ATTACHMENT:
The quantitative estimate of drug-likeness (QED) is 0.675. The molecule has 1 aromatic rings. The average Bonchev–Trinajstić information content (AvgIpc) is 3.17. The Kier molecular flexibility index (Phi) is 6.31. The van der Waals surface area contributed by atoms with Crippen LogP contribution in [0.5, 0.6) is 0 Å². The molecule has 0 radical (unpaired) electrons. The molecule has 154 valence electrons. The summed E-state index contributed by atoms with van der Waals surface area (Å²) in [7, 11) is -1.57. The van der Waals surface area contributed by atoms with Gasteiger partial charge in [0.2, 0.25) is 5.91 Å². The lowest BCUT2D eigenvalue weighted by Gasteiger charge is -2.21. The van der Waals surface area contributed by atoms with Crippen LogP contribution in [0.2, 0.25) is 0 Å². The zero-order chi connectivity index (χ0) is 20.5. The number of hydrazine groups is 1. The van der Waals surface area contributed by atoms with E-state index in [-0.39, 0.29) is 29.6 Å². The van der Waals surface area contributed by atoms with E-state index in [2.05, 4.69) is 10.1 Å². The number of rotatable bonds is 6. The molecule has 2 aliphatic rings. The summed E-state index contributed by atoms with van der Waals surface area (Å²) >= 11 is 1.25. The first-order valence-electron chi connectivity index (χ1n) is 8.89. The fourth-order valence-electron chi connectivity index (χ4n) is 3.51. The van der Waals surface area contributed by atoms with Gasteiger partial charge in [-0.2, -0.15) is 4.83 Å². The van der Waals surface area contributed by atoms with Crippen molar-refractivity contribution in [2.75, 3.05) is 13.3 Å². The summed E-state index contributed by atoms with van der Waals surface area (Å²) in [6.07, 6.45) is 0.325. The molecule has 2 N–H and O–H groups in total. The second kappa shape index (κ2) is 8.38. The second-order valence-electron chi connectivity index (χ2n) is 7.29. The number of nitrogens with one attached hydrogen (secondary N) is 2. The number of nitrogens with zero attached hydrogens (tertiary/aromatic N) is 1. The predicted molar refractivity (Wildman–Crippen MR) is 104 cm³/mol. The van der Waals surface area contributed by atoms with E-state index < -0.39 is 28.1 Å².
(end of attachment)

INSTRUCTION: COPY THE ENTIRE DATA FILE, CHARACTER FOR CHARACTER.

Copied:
The quantitative estimate of drug-likeness (QED) is 0.675. The molecule has 1 aromatic rings. The average Bonchev–Trinajstić information content (AvgIpc) is 3.17. The Kier molecular flexibility index (Phi) is 6.31. The van der Waals surface area contributed by atoms with Crippen LogP contribution in [0.5, 0.6) is 0 Å². The molecule has 0 radical (unpaired) electrons. The molecule has 154 valence electrons. The summed E-state index contributed by atoms with van der Waals surface area (Å²) in [7, 11) is -1.57. The van der Waals surface area contributed by atoms with Gasteiger partial charge in [0.2, 0.25) is 5.91 Å². The lowest BCUT2D eigenvalue weighted by Gasteiger charge is -2.21. The van der Waals surface area contributed by atoms with Crippen LogP contribution in [0.2, 0.25) is 0 Å². The zero-order chi connectivity index (χ0) is 20.5. The number of hydrazine groups is 1. The van der Waals surface area contributed by atoms with E-state index in [-0.39, 0.29) is 29.6 Å². The van der Waals surface area contributed by atoms with E-state index in [2.05, 4.69) is 10.1 Å². The number of rotatable bonds is 6. The molecule has 2 aliphatic rings. The summed E-state index contributed by atoms with van der Waals surface area (Å²) >= 11 is 1.25. The first-order valence-electron chi connectivity index (χ1n) is 8.89. The fourth-order valence-electron chi connectivity index (χ4n) is 3.51. The van der Waals surface area contributed by atoms with Gasteiger partial charge in [-0.2, -0.15) is 4.83 Å². The van der Waals surface area contributed by atoms with Crippen molar-refractivity contribution in [2.75, 3.05) is 13.3 Å². The summed E-state index contributed by atoms with van der Waals surface area (Å²) in [6.07, 6.45) is 0.325. The molecule has 2 N–H and O–H groups in total. The second kappa shape index (κ2) is 8.38. The second-order valence-electron chi connectivity index (χ2n) is 7.29. The number of nitrogens with one attached hydrogen (secondary N) is 2. The number of nitrogens with zero attached hydrogens (tertiary/aromatic N) is 1. The predicted molar refractivity (Wildman–Crippen MR) is 104 cm³/mol. The van der Waals surface area contributed by atoms with E-state index < -0.39 is 28.1 Å².